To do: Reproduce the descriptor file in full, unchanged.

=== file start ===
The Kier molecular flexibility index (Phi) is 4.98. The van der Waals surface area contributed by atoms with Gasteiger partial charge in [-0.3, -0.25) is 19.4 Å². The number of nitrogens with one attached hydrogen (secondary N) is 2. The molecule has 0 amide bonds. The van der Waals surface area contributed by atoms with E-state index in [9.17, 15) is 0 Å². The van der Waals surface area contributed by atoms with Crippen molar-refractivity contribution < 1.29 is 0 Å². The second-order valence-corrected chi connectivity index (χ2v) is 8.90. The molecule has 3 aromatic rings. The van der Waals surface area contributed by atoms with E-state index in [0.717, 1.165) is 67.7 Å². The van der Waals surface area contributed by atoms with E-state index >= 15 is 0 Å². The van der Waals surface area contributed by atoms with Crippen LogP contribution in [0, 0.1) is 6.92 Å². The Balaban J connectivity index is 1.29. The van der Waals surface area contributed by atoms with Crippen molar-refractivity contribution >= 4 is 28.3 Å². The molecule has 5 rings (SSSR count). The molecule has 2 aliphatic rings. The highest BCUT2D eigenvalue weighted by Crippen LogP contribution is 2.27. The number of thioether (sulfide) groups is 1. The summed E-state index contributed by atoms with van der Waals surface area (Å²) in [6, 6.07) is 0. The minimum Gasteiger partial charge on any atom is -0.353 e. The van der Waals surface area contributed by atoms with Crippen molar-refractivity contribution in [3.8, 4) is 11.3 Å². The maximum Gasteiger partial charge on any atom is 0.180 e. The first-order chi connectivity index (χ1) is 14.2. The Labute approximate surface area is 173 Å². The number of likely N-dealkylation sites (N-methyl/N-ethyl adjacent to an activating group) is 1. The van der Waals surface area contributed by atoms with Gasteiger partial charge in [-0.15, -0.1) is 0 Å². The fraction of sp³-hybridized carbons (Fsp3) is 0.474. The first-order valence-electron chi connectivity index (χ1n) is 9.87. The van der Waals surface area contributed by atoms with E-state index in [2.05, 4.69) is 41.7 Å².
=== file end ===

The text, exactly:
The Kier molecular flexibility index (Phi) is 4.98. The van der Waals surface area contributed by atoms with Gasteiger partial charge in [-0.3, -0.25) is 19.4 Å². The number of nitrogens with one attached hydrogen (secondary N) is 2. The molecule has 0 amide bonds. The van der Waals surface area contributed by atoms with E-state index in [9.17, 15) is 0 Å². The van der Waals surface area contributed by atoms with Crippen molar-refractivity contribution < 1.29 is 0 Å². The second-order valence-corrected chi connectivity index (χ2v) is 8.90. The molecule has 3 aromatic rings. The van der Waals surface area contributed by atoms with E-state index in [0.717, 1.165) is 67.7 Å². The van der Waals surface area contributed by atoms with E-state index >= 15 is 0 Å². The van der Waals surface area contributed by atoms with Crippen LogP contribution in [0, 0.1) is 6.92 Å². The Balaban J connectivity index is 1.29. The van der Waals surface area contributed by atoms with Crippen molar-refractivity contribution >= 4 is 28.3 Å². The molecule has 5 rings (SSSR count). The molecule has 2 aliphatic rings. The highest BCUT2D eigenvalue weighted by Crippen LogP contribution is 2.27. The number of thioether (sulfide) groups is 1. The summed E-state index contributed by atoms with van der Waals surface area (Å²) in [6, 6.07) is 0. The minimum Gasteiger partial charge on any atom is -0.353 e. The van der Waals surface area contributed by atoms with Crippen molar-refractivity contribution in [3.8, 4) is 11.3 Å². The maximum Gasteiger partial charge on any atom is 0.180 e. The first-order chi connectivity index (χ1) is 14.2. The Labute approximate surface area is 173 Å². The number of likely N-dealkylation sites (N-methyl/N-ethyl adjacent to an activating group) is 1. The van der Waals surface area contributed by atoms with Gasteiger partial charge in [-0.15, -0.1) is 0 Å². The fraction of sp³-hybridized carbons (Fsp3) is 0.474. The first-order valence-electron chi connectivity index (χ1n) is 9.87. The van der Waals surface area contributed by atoms with E-state index in [2.05, 4.69) is 41.7 Å².